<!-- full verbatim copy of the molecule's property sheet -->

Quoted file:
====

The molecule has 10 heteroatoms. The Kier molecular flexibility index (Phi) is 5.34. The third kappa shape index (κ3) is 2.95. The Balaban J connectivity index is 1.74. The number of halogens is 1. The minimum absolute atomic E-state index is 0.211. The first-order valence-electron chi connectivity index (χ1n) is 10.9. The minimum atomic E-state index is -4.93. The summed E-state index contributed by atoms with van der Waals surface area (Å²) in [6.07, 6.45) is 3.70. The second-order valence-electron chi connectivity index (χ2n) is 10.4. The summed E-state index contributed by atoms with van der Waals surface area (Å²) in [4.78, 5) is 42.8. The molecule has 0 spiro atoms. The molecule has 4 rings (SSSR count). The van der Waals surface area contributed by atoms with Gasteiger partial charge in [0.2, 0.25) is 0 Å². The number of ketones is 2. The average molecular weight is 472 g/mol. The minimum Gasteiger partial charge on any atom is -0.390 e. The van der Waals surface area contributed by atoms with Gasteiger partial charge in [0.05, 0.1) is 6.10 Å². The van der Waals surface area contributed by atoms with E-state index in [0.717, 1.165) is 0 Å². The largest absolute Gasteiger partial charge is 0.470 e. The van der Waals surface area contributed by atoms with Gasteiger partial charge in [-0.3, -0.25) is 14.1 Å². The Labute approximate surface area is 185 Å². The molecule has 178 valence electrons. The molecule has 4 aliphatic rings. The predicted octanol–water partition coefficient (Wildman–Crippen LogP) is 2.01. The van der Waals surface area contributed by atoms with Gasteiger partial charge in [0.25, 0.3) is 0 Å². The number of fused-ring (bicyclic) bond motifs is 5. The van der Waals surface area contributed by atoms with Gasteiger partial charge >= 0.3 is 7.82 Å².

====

The molecule has 10 heteroatoms. The Kier molecular flexibility index (Phi) is 5.34. The third kappa shape index (κ3) is 2.95. The Balaban J connectivity index is 1.74. The number of halogens is 1. The minimum absolute atomic E-state index is 0.211. The first-order valence-electron chi connectivity index (χ1n) is 10.9. The minimum atomic E-state index is -4.93. The summed E-state index contributed by atoms with van der Waals surface area (Å²) in [6.07, 6.45) is 3.70. The second-order valence-electron chi connectivity index (χ2n) is 10.4. The summed E-state index contributed by atoms with van der Waals surface area (Å²) in [4.78, 5) is 42.8. The molecule has 0 spiro atoms. The molecule has 4 rings (SSSR count). The van der Waals surface area contributed by atoms with Gasteiger partial charge in [0.2, 0.25) is 0 Å². The number of ketones is 2. The average molecular weight is 472 g/mol. The minimum Gasteiger partial charge on any atom is -0.390 e. The van der Waals surface area contributed by atoms with Gasteiger partial charge in [0.05, 0.1) is 6.10 Å². The van der Waals surface area contributed by atoms with E-state index in [0.717, 1.165) is 0 Å². The largest absolute Gasteiger partial charge is 0.470 e. The van der Waals surface area contributed by atoms with Gasteiger partial charge in [-0.3, -0.25) is 14.1 Å². The Labute approximate surface area is 185 Å². The molecule has 178 valence electrons. The molecule has 4 aliphatic rings. The predicted octanol–water partition coefficient (Wildman–Crippen LogP) is 2.01. The van der Waals surface area contributed by atoms with Gasteiger partial charge in [0.25, 0.3) is 0 Å². The number of fused-ring (bicyclic) bond motifs is 5. The van der Waals surface area contributed by atoms with Gasteiger partial charge >= 0.3 is 7.82 Å².